We all grew up knowing that we needed calcium for strong bones and teeth. "Drink your milk," moms would say. But not everyone drank milk, and many of us moved away from milk when we became adults.
Today, the most common reason to add a calcium supplement to a diet is to prevent osteoporosis (bone loss). Osteoporosis is primarily a concern of women, especially White and Asian women. To help avoid osteoporosis, physicians often suggest a calcium supplement, and many women decide to take them on their own, as well. But which kind is best?
Calcium supplements are available in many forms: calcium carbonate, calcium citrate, and calcium citrate/malate, as well as bone meal, coral calcium, and oyster shell. Many medical studies investigating calcium have been conducted, and as with all studies, some have indicated conflicting results. Most seem to agree on the following few aspects.
Calcium carbonate offers 40% elemental calcium. It is a good choice for those concerned about cost and those who want to take fewer pills each day. It may be absorbed slightly less well than some other forms, but appears to be absorbed as well as the calcium in milk. (Dairy foods are still the best source of calcium.)
Calcium citrate offers 24% elemental calcium. Calcium citrate may be absorbed at a better rate than calcium carbonate, but it is necessary to swallow more pills each day to reach the recommended 1000 mg, making it a more expensive and more cumbersome option.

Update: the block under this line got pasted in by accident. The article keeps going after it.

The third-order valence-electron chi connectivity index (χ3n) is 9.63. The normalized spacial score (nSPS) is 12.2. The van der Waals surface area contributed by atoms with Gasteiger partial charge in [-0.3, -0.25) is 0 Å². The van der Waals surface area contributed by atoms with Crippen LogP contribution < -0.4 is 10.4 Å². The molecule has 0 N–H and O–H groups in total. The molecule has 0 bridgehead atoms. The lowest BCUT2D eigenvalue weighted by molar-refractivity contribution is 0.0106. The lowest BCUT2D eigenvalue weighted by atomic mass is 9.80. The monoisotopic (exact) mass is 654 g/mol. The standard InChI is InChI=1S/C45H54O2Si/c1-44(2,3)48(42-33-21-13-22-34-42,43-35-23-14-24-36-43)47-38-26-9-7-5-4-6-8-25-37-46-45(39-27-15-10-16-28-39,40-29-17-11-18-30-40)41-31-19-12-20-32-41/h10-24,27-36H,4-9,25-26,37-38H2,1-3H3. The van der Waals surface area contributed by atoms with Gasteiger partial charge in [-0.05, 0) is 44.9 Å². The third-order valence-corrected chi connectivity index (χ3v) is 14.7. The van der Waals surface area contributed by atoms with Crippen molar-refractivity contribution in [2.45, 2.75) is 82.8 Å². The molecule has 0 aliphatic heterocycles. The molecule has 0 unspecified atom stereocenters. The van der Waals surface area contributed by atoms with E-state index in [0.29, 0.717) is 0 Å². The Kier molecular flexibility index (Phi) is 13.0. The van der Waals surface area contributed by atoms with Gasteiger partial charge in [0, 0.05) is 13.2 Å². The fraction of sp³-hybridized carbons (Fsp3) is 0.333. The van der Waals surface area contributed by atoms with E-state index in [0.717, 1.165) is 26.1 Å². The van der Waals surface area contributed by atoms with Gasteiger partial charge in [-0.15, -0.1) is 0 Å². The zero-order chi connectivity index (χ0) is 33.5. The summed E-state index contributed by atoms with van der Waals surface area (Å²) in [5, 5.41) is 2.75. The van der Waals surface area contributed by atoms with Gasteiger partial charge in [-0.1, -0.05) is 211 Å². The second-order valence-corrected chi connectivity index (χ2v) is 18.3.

The best absorption seems to be from calcium citrate/malate (CCM). Although similar, it should not be confused with calcium citrate.
MCHC, a form of bone meal, should be mentioned, as studies have shown it to increase bone mass better than other forms. However, MCHC rates poorly in solubility and absorption. There is little evidence to indicate that either coral calcium or oyster shell is superior to the other forms of calcium discussed here.
A question that comes up from time to time concerns whether antacids such as Tums® and similar products can be used as calcium supplements. In reality, nearly all forms of calcium, including CCM and calcium citrate, act as antacids, and concerns about interference from this property are not valid.
Finally, all calcium supplements are absorbed better when they are taken with meals, and adding supplemental vitamin D (400 IU) is also recommended.